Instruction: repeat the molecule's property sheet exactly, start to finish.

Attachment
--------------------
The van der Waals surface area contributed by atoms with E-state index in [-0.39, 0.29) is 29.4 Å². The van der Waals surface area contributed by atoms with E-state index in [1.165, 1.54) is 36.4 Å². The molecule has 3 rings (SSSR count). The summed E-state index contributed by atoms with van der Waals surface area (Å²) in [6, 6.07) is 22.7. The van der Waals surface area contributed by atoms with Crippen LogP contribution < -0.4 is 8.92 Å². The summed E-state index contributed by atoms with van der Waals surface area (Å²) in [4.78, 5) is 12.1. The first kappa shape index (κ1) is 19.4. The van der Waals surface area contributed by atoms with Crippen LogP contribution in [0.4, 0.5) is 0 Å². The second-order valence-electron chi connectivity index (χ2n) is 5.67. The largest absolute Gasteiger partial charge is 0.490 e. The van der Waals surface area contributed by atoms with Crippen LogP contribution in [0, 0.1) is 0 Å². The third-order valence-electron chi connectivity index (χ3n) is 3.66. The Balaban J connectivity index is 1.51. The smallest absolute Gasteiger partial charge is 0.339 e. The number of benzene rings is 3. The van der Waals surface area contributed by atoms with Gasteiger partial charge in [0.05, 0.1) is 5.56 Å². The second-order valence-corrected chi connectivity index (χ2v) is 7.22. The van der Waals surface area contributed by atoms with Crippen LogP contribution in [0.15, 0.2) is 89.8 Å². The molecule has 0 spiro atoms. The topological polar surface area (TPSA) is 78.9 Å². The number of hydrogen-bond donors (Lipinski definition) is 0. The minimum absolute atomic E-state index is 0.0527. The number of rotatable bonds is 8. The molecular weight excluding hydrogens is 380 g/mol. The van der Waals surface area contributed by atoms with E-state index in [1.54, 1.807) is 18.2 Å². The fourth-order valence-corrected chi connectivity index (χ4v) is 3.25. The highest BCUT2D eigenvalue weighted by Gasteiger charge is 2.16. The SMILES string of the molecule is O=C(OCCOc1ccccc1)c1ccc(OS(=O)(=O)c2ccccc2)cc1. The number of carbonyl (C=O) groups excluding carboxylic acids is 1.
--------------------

The van der Waals surface area contributed by atoms with E-state index in [-0.39, 0.29) is 29.4 Å². The van der Waals surface area contributed by atoms with E-state index in [1.165, 1.54) is 36.4 Å². The molecule has 3 rings (SSSR count). The summed E-state index contributed by atoms with van der Waals surface area (Å²) in [6, 6.07) is 22.7. The van der Waals surface area contributed by atoms with Crippen LogP contribution < -0.4 is 8.92 Å². The summed E-state index contributed by atoms with van der Waals surface area (Å²) in [4.78, 5) is 12.1. The first kappa shape index (κ1) is 19.4. The van der Waals surface area contributed by atoms with Crippen LogP contribution in [0.4, 0.5) is 0 Å². The second-order valence-electron chi connectivity index (χ2n) is 5.67. The largest absolute Gasteiger partial charge is 0.490 e. The van der Waals surface area contributed by atoms with Crippen LogP contribution in [0, 0.1) is 0 Å². The third-order valence-electron chi connectivity index (χ3n) is 3.66. The Balaban J connectivity index is 1.51. The smallest absolute Gasteiger partial charge is 0.339 e. The number of benzene rings is 3. The van der Waals surface area contributed by atoms with Gasteiger partial charge in [0.05, 0.1) is 5.56 Å². The second-order valence-corrected chi connectivity index (χ2v) is 7.22. The van der Waals surface area contributed by atoms with Crippen LogP contribution in [0.15, 0.2) is 89.8 Å². The molecule has 0 spiro atoms. The topological polar surface area (TPSA) is 78.9 Å². The number of hydrogen-bond donors (Lipinski definition) is 0. The minimum absolute atomic E-state index is 0.0527. The number of rotatable bonds is 8. The molecular weight excluding hydrogens is 380 g/mol. The van der Waals surface area contributed by atoms with E-state index in [1.54, 1.807) is 18.2 Å². The fourth-order valence-corrected chi connectivity index (χ4v) is 3.25. The highest BCUT2D eigenvalue weighted by Gasteiger charge is 2.16. The SMILES string of the molecule is O=C(OCCOc1ccccc1)c1ccc(OS(=O)(=O)c2ccccc2)cc1. The number of carbonyl (C=O) groups excluding carboxylic acids is 1.